PHOTOS: Sonoma Plaza welcomes new outdoor art exhibit

Museum’s ‘Delicate Balance’ exhibit brings eight large-scale works to the Plaza.|

At dawn on May 4, as daylight crept in from the east, heavy equipment rumbled to life in downtown Sonoma. Flatbeds and bucket loaders idled in the thin morning light and a huddle of people gathered under the palm tree in front of city hall. The trucks and the people were there for the same reason: to install Sonoma Valley Museum of Art’s 2021 outdoor public art on the Sonoma Plaza.

The installation features eight sculptures in various mediums, all of it scaled to suit an outdoor setting. Titled “A Delicate Balance,” the museum’s 2021 outdoor exhibit will be on display through Oct. 19.

‘I guarantee there will be people who don’t like this. Having controversy, having pushback, is the nature of public art.’ Linda Keaton, SVMA executive director

Near the duck pond on Tuesday at 5:30 a.m., three steel orbs sat lashed to a large truck as a forklift shuddered and beeped its way into position. Using just one yellow tie-down looped through the orb’s lattice, the lift hoisted the sculpture while its creator, Peter Hassen, looked on attentively. Hassen, who lives and works in Sonoma, contributed three pieces to “A Delicate Balance," all of them of a similarly distinctive milieu. Asked to decode the meaning of the intricate pieces, Hassen said, “My ”Cycles“ series applies directly to (SVMA’s) theme as all three works speak to the interconnection among nature, science, and spirituality.”

The largest of the three globes, standing nearly 8 feet tall, was moved last, and Hassen climbed onto the piece to confirm it had made the journey unharmed. “That’s gonna be a jungle gym,” an onlooker said, watching Hassen belay himself across the orb's surface.

Indeed, each previous time the Sonoma Valley Museum of Art has staged outdoor art in Sonoma, the public embrace of it has been interactive. Despite posted signs reminding viewers to look but not touch, the pieces in the museum’s earlier outdoor exhibits proved too tempting for some. That fact was considered by the city council in April when they discussed “A Delicate Balance” during a public meeting. People climbing on the art was a calculated risk, they determined, mitigated by the social and aesthetic value of major artworks on public view. “They’re beautiful!” Sonoma City Councilmember Madolyn Agrimonti exclaimed.

Two of Peter Hassen’s metal sculptures. (Photo by Robbi Pengelly/Index-Tribune)
Two of Peter Hassen’s metal sculptures. (Photo by Robbi Pengelly/Index-Tribune)

What did give the council pause was the proposed placement of two sculptures, titanic twin heads by Jun Kaneko, a Japanese ceramicist with deep California connections. Museum officials wanted to install Kaneko’s pieces on the lawn outside city hall, equidistant on the right and left sides of the Plaza’s iconic palm tree. But the city had only allowed the museum to place artwork there one time before, protective of the unadorned view of city hall from that spot.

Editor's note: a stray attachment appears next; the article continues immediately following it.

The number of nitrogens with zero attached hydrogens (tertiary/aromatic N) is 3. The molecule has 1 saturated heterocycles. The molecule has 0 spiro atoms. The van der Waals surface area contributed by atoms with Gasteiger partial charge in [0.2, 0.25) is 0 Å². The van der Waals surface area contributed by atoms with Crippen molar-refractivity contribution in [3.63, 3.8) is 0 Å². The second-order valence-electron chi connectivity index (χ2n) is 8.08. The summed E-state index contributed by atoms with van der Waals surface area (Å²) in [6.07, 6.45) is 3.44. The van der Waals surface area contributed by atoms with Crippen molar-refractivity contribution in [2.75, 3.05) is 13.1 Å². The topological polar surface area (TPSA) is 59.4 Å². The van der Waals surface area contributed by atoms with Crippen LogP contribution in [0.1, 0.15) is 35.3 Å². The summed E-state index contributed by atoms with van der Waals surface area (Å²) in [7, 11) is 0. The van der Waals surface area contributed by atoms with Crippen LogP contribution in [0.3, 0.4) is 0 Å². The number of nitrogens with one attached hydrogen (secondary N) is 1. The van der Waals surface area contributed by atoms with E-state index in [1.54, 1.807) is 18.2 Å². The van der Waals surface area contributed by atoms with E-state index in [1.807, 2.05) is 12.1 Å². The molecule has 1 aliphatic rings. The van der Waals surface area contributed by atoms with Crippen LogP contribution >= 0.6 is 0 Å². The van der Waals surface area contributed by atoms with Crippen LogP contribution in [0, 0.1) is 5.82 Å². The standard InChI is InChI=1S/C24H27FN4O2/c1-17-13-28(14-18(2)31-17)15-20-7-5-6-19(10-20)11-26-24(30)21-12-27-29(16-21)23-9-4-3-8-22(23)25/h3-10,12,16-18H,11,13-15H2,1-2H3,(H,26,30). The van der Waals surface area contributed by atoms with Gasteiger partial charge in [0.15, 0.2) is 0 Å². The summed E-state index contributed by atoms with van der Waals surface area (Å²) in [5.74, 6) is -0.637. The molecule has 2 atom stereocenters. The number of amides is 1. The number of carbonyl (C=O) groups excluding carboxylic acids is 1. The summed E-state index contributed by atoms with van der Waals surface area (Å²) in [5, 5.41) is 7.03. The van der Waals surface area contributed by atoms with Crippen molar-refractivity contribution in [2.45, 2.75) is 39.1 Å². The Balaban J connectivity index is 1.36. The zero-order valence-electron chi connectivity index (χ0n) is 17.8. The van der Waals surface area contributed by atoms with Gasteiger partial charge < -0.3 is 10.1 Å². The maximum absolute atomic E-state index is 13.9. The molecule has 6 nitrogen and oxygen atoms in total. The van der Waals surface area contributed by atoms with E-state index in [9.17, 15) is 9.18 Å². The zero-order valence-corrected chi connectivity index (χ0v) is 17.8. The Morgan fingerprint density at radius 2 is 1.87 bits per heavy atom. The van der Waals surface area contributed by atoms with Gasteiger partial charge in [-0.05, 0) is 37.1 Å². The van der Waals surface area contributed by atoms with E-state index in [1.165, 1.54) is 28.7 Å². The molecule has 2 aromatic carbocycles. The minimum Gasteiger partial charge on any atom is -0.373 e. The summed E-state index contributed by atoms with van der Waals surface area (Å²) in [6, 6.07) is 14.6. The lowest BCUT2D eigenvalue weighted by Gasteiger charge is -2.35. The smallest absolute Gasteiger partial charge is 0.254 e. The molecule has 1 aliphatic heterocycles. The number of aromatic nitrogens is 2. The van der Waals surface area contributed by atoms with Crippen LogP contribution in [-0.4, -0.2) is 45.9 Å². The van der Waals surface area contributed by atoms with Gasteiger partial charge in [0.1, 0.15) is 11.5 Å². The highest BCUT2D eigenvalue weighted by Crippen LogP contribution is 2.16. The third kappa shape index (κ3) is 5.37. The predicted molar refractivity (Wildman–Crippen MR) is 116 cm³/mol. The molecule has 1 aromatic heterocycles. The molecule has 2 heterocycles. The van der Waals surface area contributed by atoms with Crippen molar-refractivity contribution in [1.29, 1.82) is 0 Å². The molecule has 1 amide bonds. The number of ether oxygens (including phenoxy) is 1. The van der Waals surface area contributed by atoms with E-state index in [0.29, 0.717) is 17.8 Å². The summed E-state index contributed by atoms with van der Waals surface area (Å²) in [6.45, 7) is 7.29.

“I love our public art program,” Councilmember Kelso Barnett said. “But is there any chance that the placement (on the lawn) might result in future pushback?”

Museum executive director Linda Keaton took the possibility of pushback in stride. “I guarantee there will be people who don’t like this,” Keaton said. “Having controversy, having pushback, is the nature of public art.”

The concept behind “A Delicate Balance” is an acknowledgment of the push-pull within any singular idea. “There’s a balance between abstraction and representation, between nature and technology, between what’s fragile and what’s solid, between humans and science,” Keaton said. In a pandemic year that forced reflection for many, the concept of true balance is especially relevant, she said.

Bruce Beasley’s two iterations of “Refuge of the Moon” are a literal take on the abstraction of balance. Made of carved granite that is both hard-edged and elliptic, the pieces are stacked assemblages of rectangles and rounds. Placed atop steel plates on the Plaza’s southeast quadrant, Beasley’s sculptures are fashioned from behemoth blocks of stone; a hard, heavy medium rendered into smooth softness.

In counterbalance to the weight and heft of the other sculptures, Catherine Daley’s “Aurora” is an ethereal coda. Intended to conjure the beauty of the Aurora Borealis, its clear rods sway and shift in the breeze, creating a kind of soft, watery music. The plexiglass rods reflect off the aluminum platform beneath them, evoking both water and light. Placed just beyond the Plaza’s rose garden, “Aurora” might — with imagination — be mistaken for rain.

“A Delicate Balance” is the fourth public art installment staged in recent years by the museum. The first — a collection of large industrial sculptures from renowned metalist Albert Paley — was installed through the summer of 2017. In 2018, “Natural Affinity” was mounted, featuring bronze woodland animals and other creatures. That same year, word art by artist Laura Kimpton was installed in front of city hall as a way of acknowledging the community’s literal trial by fire. That piece, four filigreed letters spelling L-O-V-E, proved to be a selfie-magnet for tourists and locals alike.

“A Delicate Balance” will be on view through Oct. 19. A formal opening reception featuring some of the artists is scheduled for some time in June, pending Centers for Disease Control guidelines. “Providing public art fulfills SVMA’s mission of building community around art,” Keaton said. “(We’re) pleased to partner with the City of Sonoma to bring the art of such diverse and stellar artists.”

Contact Kate Williams at

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